Rachel Louise Carson (May 27, 1907 – April 14, 1964) was an American marine biologist and nature writer whose writings are credited with advancing the global environmental movement. Carson started her career as a biologist in the U.S. Bureau of Fisheries, and became a full-time nature writer in the 1950s. Her widely praised 1951 bestseller The Sea Around Us won her financial security and recognition as a gifted writer. Her next book, The Edge of the Sea, and the republished version of her first book, Under the Sea-Wind, were also bestsellers. Together, her sea trilogy explores the whole of ocean life, from the shores to the surface to the deep sea. In the late 1950s, Carson turned her attention to conservation and the environmental problems caused by synthetic pesticides. The result was Silent Spring (1962), which brought environmental concerns to an unprecedented portion of the American public. Silent Spring spurred a reversal in national pesticide policy—leading to a nationwide ban on DDT and other pesticides—and the grassroots environmental movement it inspired the creation of the Environmental Protection Agency. Carson was posthumously awarded the Presidential Medal of Freedom.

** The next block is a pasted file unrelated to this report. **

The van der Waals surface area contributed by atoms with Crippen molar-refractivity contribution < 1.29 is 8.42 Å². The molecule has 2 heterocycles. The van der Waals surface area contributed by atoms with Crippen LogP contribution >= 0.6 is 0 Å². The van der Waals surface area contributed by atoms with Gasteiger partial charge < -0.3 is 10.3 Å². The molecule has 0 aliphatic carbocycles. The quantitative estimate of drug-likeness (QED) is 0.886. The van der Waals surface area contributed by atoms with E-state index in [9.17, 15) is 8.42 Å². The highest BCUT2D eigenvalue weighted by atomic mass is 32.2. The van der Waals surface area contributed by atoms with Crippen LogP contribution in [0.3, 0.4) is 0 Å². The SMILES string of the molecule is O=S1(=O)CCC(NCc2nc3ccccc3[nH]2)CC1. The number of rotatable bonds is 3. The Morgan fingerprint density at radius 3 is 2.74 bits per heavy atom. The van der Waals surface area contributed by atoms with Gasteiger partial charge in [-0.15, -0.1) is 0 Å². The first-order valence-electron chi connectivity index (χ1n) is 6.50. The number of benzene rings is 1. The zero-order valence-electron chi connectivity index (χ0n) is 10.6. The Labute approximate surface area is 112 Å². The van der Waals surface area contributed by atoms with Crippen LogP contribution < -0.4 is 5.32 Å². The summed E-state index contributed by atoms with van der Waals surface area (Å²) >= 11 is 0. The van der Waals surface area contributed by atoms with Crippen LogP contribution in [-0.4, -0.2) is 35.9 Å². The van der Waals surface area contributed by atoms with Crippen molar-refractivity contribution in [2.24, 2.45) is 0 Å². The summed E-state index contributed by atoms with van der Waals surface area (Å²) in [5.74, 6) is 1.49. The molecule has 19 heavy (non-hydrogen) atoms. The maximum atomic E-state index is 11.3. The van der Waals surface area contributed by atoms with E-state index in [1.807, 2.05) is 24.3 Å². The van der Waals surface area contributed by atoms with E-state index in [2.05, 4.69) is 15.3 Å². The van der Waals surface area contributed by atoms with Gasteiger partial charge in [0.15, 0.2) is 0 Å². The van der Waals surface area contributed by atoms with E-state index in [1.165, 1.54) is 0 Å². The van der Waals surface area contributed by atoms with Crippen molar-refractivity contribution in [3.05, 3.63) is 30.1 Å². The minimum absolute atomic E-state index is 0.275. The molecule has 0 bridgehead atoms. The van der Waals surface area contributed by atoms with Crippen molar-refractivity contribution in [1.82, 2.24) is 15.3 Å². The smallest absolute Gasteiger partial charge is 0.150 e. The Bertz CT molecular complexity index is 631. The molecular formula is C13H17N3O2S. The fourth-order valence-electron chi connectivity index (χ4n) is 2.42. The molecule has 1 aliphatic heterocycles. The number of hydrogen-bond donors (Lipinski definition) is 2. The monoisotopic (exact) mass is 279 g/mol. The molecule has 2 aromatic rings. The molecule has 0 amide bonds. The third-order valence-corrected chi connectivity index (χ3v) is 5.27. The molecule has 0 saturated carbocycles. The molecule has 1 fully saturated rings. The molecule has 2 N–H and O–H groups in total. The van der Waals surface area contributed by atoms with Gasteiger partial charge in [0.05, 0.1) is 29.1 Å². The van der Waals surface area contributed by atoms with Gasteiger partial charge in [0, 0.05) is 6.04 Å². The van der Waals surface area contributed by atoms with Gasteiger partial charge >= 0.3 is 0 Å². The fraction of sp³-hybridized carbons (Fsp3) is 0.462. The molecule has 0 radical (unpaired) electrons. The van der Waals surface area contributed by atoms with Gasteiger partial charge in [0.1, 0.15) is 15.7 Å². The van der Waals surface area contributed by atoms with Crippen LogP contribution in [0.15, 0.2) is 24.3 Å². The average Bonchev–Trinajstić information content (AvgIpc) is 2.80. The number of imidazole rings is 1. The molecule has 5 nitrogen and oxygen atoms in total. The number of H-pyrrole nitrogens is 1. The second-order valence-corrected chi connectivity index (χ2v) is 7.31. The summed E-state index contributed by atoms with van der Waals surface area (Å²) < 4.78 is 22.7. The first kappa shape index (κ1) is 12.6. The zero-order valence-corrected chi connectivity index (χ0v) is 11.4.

Times Magazine wrote: "Before there was an environmental movement, there was one brave woman and her very brave book"